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Saint Louis January 29. 1865

My Dear Mother

Kate & I are amusing ourselves this evening, writing letters – she to her own mother & I thought I would write you. It may be very possible that I shall go to Washington City in a week or so upon some business connected with my office, and if I do I shall return by the way of New York in order to see you. Kate & I are both well & we are now at house-keeping – got a nice place & continually accumulating something in the way of furniture. I think I shall Keep my office – Governor Fletcher when in Washington about a month ago called on the Commissioner of Internal Revenue & the Secretary of the Treasury, & had a long talk about me, in which the promised him I should not be removed. That is all I ask of the Governor, is to keep me where I am & he has promised to do so & is trying to do so. I dont think I shall be disturbed at all.

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Kate & I make a great fit of it, at marketing. She knows nothing about meat & I know but little, but we manage to be very lucky & get good stuff without knowing it until it is cooked up. However, we are improving & have a good girl. you would laugh to see us. We have plenty of room & but little furniture – but we are gathering a piece here & a piece there & I hope in a month or two we will be prepared to see somebody if that somebody should choose to call on us. I shall not be surprised if Nic comes west this spring. I would like to see him here and will be prepared to entertain him. Nic. Raynor tells me he bought quite a bill of good of Nic. It might do good to Nic to come out here. I know everybody here & can trot him around in double quick military style. I hope you are getting stronger & in better health. Kiss all the young ones for me. Give my love to everybody May God bless you all. Yours Affectionately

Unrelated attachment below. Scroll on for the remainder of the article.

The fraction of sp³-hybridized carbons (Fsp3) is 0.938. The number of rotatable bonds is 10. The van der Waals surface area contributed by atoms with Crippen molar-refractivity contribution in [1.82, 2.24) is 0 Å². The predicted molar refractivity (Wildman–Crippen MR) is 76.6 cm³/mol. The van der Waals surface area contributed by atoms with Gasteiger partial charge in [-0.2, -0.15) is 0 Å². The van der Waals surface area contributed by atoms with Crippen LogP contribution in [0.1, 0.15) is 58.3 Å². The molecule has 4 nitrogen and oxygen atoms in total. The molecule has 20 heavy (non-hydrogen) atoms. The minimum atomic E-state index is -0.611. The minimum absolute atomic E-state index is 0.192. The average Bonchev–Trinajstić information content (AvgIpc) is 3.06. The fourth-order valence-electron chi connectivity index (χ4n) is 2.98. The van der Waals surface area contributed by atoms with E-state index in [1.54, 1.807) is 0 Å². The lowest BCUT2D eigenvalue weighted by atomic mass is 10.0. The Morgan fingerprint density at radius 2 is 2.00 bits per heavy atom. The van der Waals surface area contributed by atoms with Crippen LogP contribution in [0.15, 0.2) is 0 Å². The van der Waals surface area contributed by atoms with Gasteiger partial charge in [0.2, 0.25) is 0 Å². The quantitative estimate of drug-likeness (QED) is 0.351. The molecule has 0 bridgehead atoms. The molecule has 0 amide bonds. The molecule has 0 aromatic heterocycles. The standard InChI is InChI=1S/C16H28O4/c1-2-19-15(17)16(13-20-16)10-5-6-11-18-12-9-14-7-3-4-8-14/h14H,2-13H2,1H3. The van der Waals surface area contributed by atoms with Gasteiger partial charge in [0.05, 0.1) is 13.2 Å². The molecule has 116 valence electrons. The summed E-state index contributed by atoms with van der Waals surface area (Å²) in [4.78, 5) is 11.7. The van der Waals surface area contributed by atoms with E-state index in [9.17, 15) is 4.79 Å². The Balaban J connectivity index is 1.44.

Jim

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Dear Mother,

James has told you about everything I believe that would interest you – we are really housekeeping at last. I teased James into it – James said I had “House” on the brain and at last told me if I would find a house we would go to housekeeping, and I found the house and we are quite settled down in it. I enjoy this way of living much better than boarding How is Amanda and the baby – has she named the little girl yet? I often think of you all and should like to see you. I have purposed writing to you and Amanda for a long time, but as usual have been negligent. James is growing so fleshy you will scarcely know him. During the past week the weather has been very cold, to day is warmer. I shall be glad to hear from you and Amanda. Kiss the children for me. Give my love to Miss Eliza Amanda and everybody else accept much yourself from

Yours affectionately Kate.


James Peckham was a member of the Missouri Legislature before the Civil War and was a strident Unionist when the state was debating to secede or not. He left the legislature and organized the 8th MO Regiment. Peckham served as the 8th MO Regiment’s Lt. Col. and led the regiment at Shiloh and Pittsburg Landing, TN, and at Jackson, MS. He later went on to lead the 29th MO. After the war he published a book on the history of the war in Missouri and General Nathaniel Lyon. He passed away in 1869 and is buried at Bellefontaine Cemetery in St. Louis, MO.